What is a youkai?
A youkai is a blanket term for a Japanese monster. It may or may not include demons and ghosts, as these have their own terms, but they also get included in the general mix of inhuman creatures who make up much of Japanese folklore and who are responsible for mysterious happenings. Kami (gods) are similar in that they are spirits who influence our daily lives and may be angered or pleased, but while a kami might be considered pure, a youkai would be a more impure, occult creature–many look like deformed humans or objects, and this strangeness can make them quite unsettling. However, that also makes them interesting, and has driven people throughout history to name and classify them.

More recently, Japan has gone off the kawaii deep end, and has a culture of cuteness now. Those youkai have turned into more friendly, amusing creatures with unique characteristics that might interfere or interact with our lives, however innocently or maliciously. In fact, I believe that we wouldn’t have gotten Pokemon if not for Japan’s history of classifying varigated monsters and being driven to collect and organize them–and, more recently, to make them cute.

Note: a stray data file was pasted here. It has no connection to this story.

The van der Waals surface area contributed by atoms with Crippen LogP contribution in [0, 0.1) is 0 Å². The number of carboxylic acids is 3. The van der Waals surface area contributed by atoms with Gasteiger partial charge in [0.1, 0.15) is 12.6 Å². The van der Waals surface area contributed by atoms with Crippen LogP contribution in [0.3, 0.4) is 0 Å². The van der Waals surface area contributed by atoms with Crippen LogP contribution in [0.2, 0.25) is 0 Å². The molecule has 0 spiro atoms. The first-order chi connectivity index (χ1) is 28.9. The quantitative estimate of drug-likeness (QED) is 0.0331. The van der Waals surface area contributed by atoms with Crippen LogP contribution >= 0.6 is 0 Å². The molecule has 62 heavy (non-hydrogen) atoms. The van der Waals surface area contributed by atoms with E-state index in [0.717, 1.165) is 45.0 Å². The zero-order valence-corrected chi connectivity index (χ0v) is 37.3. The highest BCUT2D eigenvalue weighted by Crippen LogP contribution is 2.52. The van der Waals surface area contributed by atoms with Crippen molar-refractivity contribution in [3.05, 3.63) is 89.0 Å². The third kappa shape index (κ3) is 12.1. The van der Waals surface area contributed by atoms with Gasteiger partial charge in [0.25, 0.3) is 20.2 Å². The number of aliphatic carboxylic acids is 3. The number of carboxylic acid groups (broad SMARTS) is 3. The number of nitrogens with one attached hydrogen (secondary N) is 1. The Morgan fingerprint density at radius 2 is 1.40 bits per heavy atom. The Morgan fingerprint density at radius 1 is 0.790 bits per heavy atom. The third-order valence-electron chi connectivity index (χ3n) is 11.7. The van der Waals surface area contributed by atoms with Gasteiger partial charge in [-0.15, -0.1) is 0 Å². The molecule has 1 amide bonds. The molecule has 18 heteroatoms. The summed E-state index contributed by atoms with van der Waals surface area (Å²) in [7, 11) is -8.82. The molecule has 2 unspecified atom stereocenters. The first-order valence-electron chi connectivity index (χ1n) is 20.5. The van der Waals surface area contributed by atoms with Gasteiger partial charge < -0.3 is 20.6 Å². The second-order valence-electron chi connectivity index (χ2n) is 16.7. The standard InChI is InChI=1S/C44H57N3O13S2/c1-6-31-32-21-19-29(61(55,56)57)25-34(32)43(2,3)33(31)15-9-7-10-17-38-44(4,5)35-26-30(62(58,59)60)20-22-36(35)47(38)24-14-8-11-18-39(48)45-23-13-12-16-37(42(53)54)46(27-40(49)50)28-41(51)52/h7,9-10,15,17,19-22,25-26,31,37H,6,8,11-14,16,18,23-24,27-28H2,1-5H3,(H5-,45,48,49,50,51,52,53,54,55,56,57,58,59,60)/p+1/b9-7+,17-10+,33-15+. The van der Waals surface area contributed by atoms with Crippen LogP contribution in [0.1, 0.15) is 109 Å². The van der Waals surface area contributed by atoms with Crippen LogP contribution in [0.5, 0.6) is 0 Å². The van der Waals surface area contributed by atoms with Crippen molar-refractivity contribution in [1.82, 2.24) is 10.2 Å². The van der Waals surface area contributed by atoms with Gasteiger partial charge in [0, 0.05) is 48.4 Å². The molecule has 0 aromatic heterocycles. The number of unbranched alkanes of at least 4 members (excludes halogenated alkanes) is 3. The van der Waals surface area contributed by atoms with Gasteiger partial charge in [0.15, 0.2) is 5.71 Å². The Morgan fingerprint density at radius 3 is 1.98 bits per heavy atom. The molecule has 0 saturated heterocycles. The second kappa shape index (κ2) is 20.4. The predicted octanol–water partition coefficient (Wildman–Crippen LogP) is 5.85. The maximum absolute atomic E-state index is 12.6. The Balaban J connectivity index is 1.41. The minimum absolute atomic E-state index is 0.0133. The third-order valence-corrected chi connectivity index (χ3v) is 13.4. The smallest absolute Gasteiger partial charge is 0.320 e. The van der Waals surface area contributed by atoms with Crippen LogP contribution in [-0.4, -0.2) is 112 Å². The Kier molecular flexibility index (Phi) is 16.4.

Mizuki Shigeru, however, has presented youkai in such a way that they are popular and lovable, while still menacingly creepy. He is one of the first manga artists to write about youkai (among other topics), and even in his old age now, he continues researching monsters and spirirts in cultures around the world and writing about them. He is best known as the creator of GeGeGe no Kitarou, which is worth introducing in a separate entry. Mizuki-sensei himself has a very interesting history, and which is worth a seperate entry as well.

For now it will suffice to say that he was born in Sakaiminato, a port town here in the San’in region. When he was very young, he loved spending time with the old, very religious woman who assisted his family. He affectionately referred to her as “Nonnon-baa” (“Religious Granny”). She told him stories about various youkai, including Betobeto-san.

This story originally came from Nara Prefecture, but it seems Betobeto-san (“Mr. Footsteps”) has been heard all over Japan. If you’re walking along at night and you hear the sound of clacking geta sandals, beto beto beto, coming from behind you, it means you’re being followed by this youkai. So long as you stop and politely say, “Betobeto-san, after you!”, it will pass by and leave you alone.

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